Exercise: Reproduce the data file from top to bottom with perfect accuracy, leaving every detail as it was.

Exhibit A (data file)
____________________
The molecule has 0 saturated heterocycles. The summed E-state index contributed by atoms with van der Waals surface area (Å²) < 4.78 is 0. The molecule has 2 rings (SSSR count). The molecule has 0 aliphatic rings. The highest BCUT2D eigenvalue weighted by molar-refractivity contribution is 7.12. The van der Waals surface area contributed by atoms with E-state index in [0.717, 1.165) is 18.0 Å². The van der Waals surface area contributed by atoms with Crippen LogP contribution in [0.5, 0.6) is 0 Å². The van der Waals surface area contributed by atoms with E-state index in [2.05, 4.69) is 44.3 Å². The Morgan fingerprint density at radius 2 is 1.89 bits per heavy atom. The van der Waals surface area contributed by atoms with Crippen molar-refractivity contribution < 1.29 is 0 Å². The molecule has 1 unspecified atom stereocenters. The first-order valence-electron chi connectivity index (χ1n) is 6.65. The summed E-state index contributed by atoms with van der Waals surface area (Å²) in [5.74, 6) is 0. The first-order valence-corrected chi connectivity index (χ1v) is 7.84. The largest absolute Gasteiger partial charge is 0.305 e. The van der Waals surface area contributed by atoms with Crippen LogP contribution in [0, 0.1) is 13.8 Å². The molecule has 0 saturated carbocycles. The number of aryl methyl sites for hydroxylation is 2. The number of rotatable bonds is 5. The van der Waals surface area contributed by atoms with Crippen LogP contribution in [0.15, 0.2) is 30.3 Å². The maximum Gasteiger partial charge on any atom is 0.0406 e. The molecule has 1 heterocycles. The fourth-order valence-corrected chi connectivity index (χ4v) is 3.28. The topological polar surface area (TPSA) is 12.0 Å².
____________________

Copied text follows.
The molecule has 0 saturated heterocycles. The summed E-state index contributed by atoms with van der Waals surface area (Å²) < 4.78 is 0. The molecule has 2 rings (SSSR count). The molecule has 0 aliphatic rings. The highest BCUT2D eigenvalue weighted by molar-refractivity contribution is 7.12. The van der Waals surface area contributed by atoms with E-state index in [0.717, 1.165) is 18.0 Å². The van der Waals surface area contributed by atoms with Crippen LogP contribution in [0.5, 0.6) is 0 Å². The van der Waals surface area contributed by atoms with E-state index in [2.05, 4.69) is 44.3 Å². The Morgan fingerprint density at radius 2 is 1.89 bits per heavy atom. The van der Waals surface area contributed by atoms with Crippen molar-refractivity contribution < 1.29 is 0 Å². The molecule has 1 unspecified atom stereocenters. The first-order valence-electron chi connectivity index (χ1n) is 6.65. The summed E-state index contributed by atoms with van der Waals surface area (Å²) in [5.74, 6) is 0. The first-order valence-corrected chi connectivity index (χ1v) is 7.84. The largest absolute Gasteiger partial charge is 0.305 e. The van der Waals surface area contributed by atoms with Crippen LogP contribution in [0, 0.1) is 13.8 Å². The molecule has 0 saturated carbocycles. The number of aryl methyl sites for hydroxylation is 2. The number of rotatable bonds is 5. The van der Waals surface area contributed by atoms with Crippen LogP contribution in [0.15, 0.2) is 30.3 Å². The maximum Gasteiger partial charge on any atom is 0.0406 e. The molecule has 1 heterocycles. The fourth-order valence-corrected chi connectivity index (χ4v) is 3.28. The topological polar surface area (TPSA) is 12.0 Å².